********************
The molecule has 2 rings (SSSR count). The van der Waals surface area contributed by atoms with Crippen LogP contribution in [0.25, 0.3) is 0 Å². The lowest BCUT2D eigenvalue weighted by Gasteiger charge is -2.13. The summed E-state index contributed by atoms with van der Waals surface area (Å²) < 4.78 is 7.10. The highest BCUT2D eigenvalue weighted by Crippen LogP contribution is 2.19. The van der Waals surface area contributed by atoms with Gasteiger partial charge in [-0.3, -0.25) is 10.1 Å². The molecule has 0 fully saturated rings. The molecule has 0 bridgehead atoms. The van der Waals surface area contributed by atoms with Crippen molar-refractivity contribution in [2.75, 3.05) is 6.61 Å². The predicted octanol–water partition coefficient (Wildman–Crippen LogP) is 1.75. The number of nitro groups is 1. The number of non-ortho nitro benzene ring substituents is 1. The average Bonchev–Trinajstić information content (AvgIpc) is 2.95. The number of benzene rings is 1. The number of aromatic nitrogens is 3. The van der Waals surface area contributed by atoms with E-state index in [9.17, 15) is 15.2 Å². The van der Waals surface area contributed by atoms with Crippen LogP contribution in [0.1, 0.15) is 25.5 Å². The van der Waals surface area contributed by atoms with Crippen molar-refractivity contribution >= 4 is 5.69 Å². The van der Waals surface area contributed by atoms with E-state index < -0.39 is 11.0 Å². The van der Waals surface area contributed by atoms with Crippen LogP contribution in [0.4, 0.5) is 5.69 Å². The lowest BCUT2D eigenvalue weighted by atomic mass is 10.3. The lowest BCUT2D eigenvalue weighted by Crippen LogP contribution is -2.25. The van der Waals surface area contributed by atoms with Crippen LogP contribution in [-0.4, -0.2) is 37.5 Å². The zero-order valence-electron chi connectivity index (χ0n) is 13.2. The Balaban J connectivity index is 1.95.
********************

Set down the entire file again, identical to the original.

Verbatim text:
The molecule has 2 rings (SSSR count). The van der Waals surface area contributed by atoms with Crippen LogP contribution in [0.25, 0.3) is 0 Å². The lowest BCUT2D eigenvalue weighted by Gasteiger charge is -2.13. The summed E-state index contributed by atoms with van der Waals surface area (Å²) < 4.78 is 7.10. The highest BCUT2D eigenvalue weighted by Crippen LogP contribution is 2.19. The van der Waals surface area contributed by atoms with Gasteiger partial charge in [-0.3, -0.25) is 10.1 Å². The molecule has 0 fully saturated rings. The molecule has 0 bridgehead atoms. The van der Waals surface area contributed by atoms with Crippen molar-refractivity contribution in [2.75, 3.05) is 6.61 Å². The predicted octanol–water partition coefficient (Wildman–Crippen LogP) is 1.75. The number of nitro groups is 1. The number of non-ortho nitro benzene ring substituents is 1. The average Bonchev–Trinajstić information content (AvgIpc) is 2.95. The number of benzene rings is 1. The number of aromatic nitrogens is 3. The van der Waals surface area contributed by atoms with E-state index in [9.17, 15) is 15.2 Å². The van der Waals surface area contributed by atoms with Crippen LogP contribution in [0.1, 0.15) is 25.5 Å². The van der Waals surface area contributed by atoms with Crippen molar-refractivity contribution >= 4 is 5.69 Å². The van der Waals surface area contributed by atoms with E-state index < -0.39 is 11.0 Å². The van der Waals surface area contributed by atoms with Crippen LogP contribution in [0.4, 0.5) is 5.69 Å². The lowest BCUT2D eigenvalue weighted by atomic mass is 10.3. The lowest BCUT2D eigenvalue weighted by Crippen LogP contribution is -2.25. The van der Waals surface area contributed by atoms with Crippen LogP contribution in [-0.4, -0.2) is 37.5 Å². The zero-order valence-electron chi connectivity index (χ0n) is 13.2. The Balaban J connectivity index is 1.95.